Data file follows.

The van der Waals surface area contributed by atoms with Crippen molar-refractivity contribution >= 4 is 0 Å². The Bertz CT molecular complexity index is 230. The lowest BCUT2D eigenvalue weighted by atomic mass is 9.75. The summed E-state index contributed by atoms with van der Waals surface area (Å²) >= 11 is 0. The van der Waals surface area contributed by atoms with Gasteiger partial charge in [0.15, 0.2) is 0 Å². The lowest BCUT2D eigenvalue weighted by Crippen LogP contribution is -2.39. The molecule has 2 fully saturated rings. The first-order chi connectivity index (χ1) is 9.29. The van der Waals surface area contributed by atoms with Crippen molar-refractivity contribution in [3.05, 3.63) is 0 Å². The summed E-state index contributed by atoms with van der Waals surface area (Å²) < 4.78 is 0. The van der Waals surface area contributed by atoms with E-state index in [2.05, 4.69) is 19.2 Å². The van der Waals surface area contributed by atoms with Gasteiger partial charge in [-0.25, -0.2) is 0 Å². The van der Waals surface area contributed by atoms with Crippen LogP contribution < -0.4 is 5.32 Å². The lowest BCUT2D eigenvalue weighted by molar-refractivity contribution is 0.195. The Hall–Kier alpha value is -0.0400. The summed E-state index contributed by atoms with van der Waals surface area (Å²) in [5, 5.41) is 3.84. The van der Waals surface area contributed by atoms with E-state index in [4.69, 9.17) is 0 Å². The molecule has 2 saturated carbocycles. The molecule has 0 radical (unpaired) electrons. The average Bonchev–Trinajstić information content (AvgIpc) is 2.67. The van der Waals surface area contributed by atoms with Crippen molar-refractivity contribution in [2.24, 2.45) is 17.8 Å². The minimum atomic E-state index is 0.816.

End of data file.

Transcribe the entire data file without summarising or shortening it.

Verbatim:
The van der Waals surface area contributed by atoms with Crippen molar-refractivity contribution >= 4 is 0 Å². The Bertz CT molecular complexity index is 230. The lowest BCUT2D eigenvalue weighted by atomic mass is 9.75. The summed E-state index contributed by atoms with van der Waals surface area (Å²) >= 11 is 0. The van der Waals surface area contributed by atoms with Gasteiger partial charge in [0.15, 0.2) is 0 Å². The lowest BCUT2D eigenvalue weighted by Crippen LogP contribution is -2.39. The molecule has 2 fully saturated rings. The first-order chi connectivity index (χ1) is 9.29. The van der Waals surface area contributed by atoms with Crippen molar-refractivity contribution in [3.05, 3.63) is 0 Å². The summed E-state index contributed by atoms with van der Waals surface area (Å²) < 4.78 is 0. The van der Waals surface area contributed by atoms with E-state index in [2.05, 4.69) is 19.2 Å². The van der Waals surface area contributed by atoms with Gasteiger partial charge in [-0.25, -0.2) is 0 Å². The van der Waals surface area contributed by atoms with Crippen LogP contribution < -0.4 is 5.32 Å². The lowest BCUT2D eigenvalue weighted by molar-refractivity contribution is 0.195. The Hall–Kier alpha value is -0.0400. The summed E-state index contributed by atoms with van der Waals surface area (Å²) in [5, 5.41) is 3.84. The van der Waals surface area contributed by atoms with E-state index in [4.69, 9.17) is 0 Å². The molecule has 2 saturated carbocycles. The molecule has 0 radical (unpaired) electrons. The average Bonchev–Trinajstić information content (AvgIpc) is 2.67. The van der Waals surface area contributed by atoms with Crippen molar-refractivity contribution in [2.24, 2.45) is 17.8 Å². The minimum atomic E-state index is 0.816.